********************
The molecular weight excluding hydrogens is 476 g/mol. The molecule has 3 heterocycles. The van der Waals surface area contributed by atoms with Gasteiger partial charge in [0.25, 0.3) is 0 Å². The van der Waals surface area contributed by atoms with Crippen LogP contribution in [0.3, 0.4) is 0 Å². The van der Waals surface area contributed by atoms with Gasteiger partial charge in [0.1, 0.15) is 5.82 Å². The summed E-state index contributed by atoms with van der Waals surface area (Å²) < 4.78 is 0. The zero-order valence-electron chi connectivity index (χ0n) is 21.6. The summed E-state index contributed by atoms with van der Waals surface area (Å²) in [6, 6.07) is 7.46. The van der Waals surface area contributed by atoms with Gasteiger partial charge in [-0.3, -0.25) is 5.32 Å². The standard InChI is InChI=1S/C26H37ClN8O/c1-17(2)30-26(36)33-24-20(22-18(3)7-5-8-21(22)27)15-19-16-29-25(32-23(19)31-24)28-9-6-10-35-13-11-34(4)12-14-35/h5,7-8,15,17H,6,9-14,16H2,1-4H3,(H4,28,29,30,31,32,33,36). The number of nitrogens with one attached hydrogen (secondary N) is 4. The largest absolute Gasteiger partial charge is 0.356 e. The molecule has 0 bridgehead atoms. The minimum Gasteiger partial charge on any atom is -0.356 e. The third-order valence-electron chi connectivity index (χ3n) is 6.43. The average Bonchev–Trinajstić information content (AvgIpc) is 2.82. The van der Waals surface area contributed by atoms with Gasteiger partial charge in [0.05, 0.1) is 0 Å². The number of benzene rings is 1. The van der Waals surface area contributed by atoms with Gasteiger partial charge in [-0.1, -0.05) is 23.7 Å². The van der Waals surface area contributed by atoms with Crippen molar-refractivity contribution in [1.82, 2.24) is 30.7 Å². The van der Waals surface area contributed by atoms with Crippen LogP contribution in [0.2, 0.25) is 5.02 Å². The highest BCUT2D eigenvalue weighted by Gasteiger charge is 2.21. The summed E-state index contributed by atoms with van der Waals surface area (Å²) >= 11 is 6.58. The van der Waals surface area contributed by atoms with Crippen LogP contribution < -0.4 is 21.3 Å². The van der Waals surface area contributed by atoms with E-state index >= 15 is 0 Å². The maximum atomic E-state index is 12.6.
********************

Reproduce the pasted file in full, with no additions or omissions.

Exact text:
The molecular weight excluding hydrogens is 476 g/mol. The molecule has 3 heterocycles. The van der Waals surface area contributed by atoms with Gasteiger partial charge in [0.25, 0.3) is 0 Å². The van der Waals surface area contributed by atoms with Crippen LogP contribution in [0.3, 0.4) is 0 Å². The van der Waals surface area contributed by atoms with Gasteiger partial charge in [0.1, 0.15) is 5.82 Å². The summed E-state index contributed by atoms with van der Waals surface area (Å²) < 4.78 is 0. The zero-order valence-electron chi connectivity index (χ0n) is 21.6. The summed E-state index contributed by atoms with van der Waals surface area (Å²) in [6, 6.07) is 7.46. The van der Waals surface area contributed by atoms with Gasteiger partial charge in [-0.3, -0.25) is 5.32 Å². The standard InChI is InChI=1S/C26H37ClN8O/c1-17(2)30-26(36)33-24-20(22-18(3)7-5-8-21(22)27)15-19-16-29-25(32-23(19)31-24)28-9-6-10-35-13-11-34(4)12-14-35/h5,7-8,15,17H,6,9-14,16H2,1-4H3,(H4,28,29,30,31,32,33,36). The number of nitrogens with one attached hydrogen (secondary N) is 4. The largest absolute Gasteiger partial charge is 0.356 e. The molecule has 0 bridgehead atoms. The minimum Gasteiger partial charge on any atom is -0.356 e. The third-order valence-electron chi connectivity index (χ3n) is 6.43. The average Bonchev–Trinajstić information content (AvgIpc) is 2.82. The van der Waals surface area contributed by atoms with Gasteiger partial charge in [0.05, 0.1) is 0 Å². The number of benzene rings is 1. The van der Waals surface area contributed by atoms with Gasteiger partial charge in [-0.1, -0.05) is 23.7 Å². The van der Waals surface area contributed by atoms with Crippen molar-refractivity contribution in [1.82, 2.24) is 30.7 Å². The van der Waals surface area contributed by atoms with Crippen LogP contribution in [0.2, 0.25) is 5.02 Å². The highest BCUT2D eigenvalue weighted by Gasteiger charge is 2.21. The summed E-state index contributed by atoms with van der Waals surface area (Å²) >= 11 is 6.58. The van der Waals surface area contributed by atoms with Crippen LogP contribution < -0.4 is 21.3 Å². The van der Waals surface area contributed by atoms with E-state index >= 15 is 0 Å². The maximum atomic E-state index is 12.6.